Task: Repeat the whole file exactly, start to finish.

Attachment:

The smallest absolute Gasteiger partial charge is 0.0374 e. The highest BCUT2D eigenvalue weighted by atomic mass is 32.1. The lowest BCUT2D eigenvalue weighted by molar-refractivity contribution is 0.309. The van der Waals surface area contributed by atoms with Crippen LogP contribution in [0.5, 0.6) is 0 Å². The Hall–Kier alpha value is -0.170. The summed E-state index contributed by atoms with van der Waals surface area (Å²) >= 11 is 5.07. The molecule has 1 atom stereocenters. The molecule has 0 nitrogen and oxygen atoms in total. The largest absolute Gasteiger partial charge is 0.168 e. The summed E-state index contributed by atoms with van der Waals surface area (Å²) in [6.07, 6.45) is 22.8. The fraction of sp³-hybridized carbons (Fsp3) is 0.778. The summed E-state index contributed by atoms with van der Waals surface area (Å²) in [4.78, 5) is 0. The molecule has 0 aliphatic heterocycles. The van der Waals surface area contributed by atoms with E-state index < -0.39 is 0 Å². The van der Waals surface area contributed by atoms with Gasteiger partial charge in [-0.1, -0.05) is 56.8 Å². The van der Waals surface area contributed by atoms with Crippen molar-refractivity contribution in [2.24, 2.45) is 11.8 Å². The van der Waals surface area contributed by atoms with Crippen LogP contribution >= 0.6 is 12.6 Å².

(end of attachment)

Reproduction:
The smallest absolute Gasteiger partial charge is 0.0374 e. The highest BCUT2D eigenvalue weighted by atomic mass is 32.1. The lowest BCUT2D eigenvalue weighted by molar-refractivity contribution is 0.309. The van der Waals surface area contributed by atoms with Crippen LogP contribution in [0.5, 0.6) is 0 Å². The Hall–Kier alpha value is -0.170. The summed E-state index contributed by atoms with van der Waals surface area (Å²) >= 11 is 5.07. The molecule has 1 atom stereocenters. The molecule has 0 nitrogen and oxygen atoms in total. The largest absolute Gasteiger partial charge is 0.168 e. The summed E-state index contributed by atoms with van der Waals surface area (Å²) in [6.07, 6.45) is 22.8. The fraction of sp³-hybridized carbons (Fsp3) is 0.778. The summed E-state index contributed by atoms with van der Waals surface area (Å²) in [4.78, 5) is 0. The molecule has 0 aliphatic heterocycles. The van der Waals surface area contributed by atoms with E-state index < -0.39 is 0 Å². The van der Waals surface area contributed by atoms with Gasteiger partial charge in [-0.1, -0.05) is 56.8 Å². The van der Waals surface area contributed by atoms with Crippen molar-refractivity contribution in [2.24, 2.45) is 11.8 Å². The van der Waals surface area contributed by atoms with Crippen LogP contribution >= 0.6 is 12.6 Å².